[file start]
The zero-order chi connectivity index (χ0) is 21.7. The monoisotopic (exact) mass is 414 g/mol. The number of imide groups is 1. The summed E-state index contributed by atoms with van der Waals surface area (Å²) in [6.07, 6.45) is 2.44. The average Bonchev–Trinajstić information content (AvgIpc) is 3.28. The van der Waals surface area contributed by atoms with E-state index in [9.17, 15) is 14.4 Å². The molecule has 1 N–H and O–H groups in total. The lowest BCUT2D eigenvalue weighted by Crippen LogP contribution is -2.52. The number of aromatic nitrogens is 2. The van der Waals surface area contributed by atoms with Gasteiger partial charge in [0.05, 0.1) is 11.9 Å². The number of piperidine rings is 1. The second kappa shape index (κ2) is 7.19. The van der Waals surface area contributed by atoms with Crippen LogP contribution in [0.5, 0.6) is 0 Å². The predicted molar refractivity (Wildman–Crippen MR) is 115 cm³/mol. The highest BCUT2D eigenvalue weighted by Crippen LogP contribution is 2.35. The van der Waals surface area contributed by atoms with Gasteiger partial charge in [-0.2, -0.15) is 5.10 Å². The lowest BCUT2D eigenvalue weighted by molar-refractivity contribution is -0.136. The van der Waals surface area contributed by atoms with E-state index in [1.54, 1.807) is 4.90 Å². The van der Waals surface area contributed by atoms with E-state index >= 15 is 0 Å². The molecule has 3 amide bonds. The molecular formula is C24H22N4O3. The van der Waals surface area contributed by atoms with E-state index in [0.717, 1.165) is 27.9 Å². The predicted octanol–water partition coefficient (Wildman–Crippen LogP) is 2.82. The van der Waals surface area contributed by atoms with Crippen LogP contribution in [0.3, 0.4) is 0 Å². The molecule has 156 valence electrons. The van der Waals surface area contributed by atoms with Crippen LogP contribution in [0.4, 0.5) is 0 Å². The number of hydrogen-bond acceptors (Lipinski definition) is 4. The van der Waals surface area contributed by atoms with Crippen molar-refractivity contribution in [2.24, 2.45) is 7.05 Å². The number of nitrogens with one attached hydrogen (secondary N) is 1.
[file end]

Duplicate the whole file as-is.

The zero-order chi connectivity index (χ0) is 21.7. The monoisotopic (exact) mass is 414 g/mol. The number of imide groups is 1. The summed E-state index contributed by atoms with van der Waals surface area (Å²) in [6.07, 6.45) is 2.44. The average Bonchev–Trinajstić information content (AvgIpc) is 3.28. The van der Waals surface area contributed by atoms with E-state index in [9.17, 15) is 14.4 Å². The molecule has 1 N–H and O–H groups in total. The lowest BCUT2D eigenvalue weighted by Crippen LogP contribution is -2.52. The number of aromatic nitrogens is 2. The van der Waals surface area contributed by atoms with Gasteiger partial charge in [0.05, 0.1) is 11.9 Å². The number of piperidine rings is 1. The second kappa shape index (κ2) is 7.19. The van der Waals surface area contributed by atoms with Crippen LogP contribution in [0.5, 0.6) is 0 Å². The predicted molar refractivity (Wildman–Crippen MR) is 115 cm³/mol. The highest BCUT2D eigenvalue weighted by Crippen LogP contribution is 2.35. The van der Waals surface area contributed by atoms with Gasteiger partial charge in [-0.2, -0.15) is 5.10 Å². The lowest BCUT2D eigenvalue weighted by molar-refractivity contribution is -0.136. The van der Waals surface area contributed by atoms with E-state index in [1.54, 1.807) is 4.90 Å². The van der Waals surface area contributed by atoms with E-state index >= 15 is 0 Å². The molecule has 3 amide bonds. The molecular formula is C24H22N4O3. The van der Waals surface area contributed by atoms with E-state index in [0.717, 1.165) is 27.9 Å². The predicted octanol–water partition coefficient (Wildman–Crippen LogP) is 2.82. The van der Waals surface area contributed by atoms with Crippen LogP contribution in [0.3, 0.4) is 0 Å². The molecule has 156 valence electrons. The van der Waals surface area contributed by atoms with Crippen LogP contribution in [0.4, 0.5) is 0 Å². The number of hydrogen-bond acceptors (Lipinski definition) is 4. The van der Waals surface area contributed by atoms with Crippen molar-refractivity contribution in [2.24, 2.45) is 7.05 Å². The number of nitrogens with one attached hydrogen (secondary N) is 1.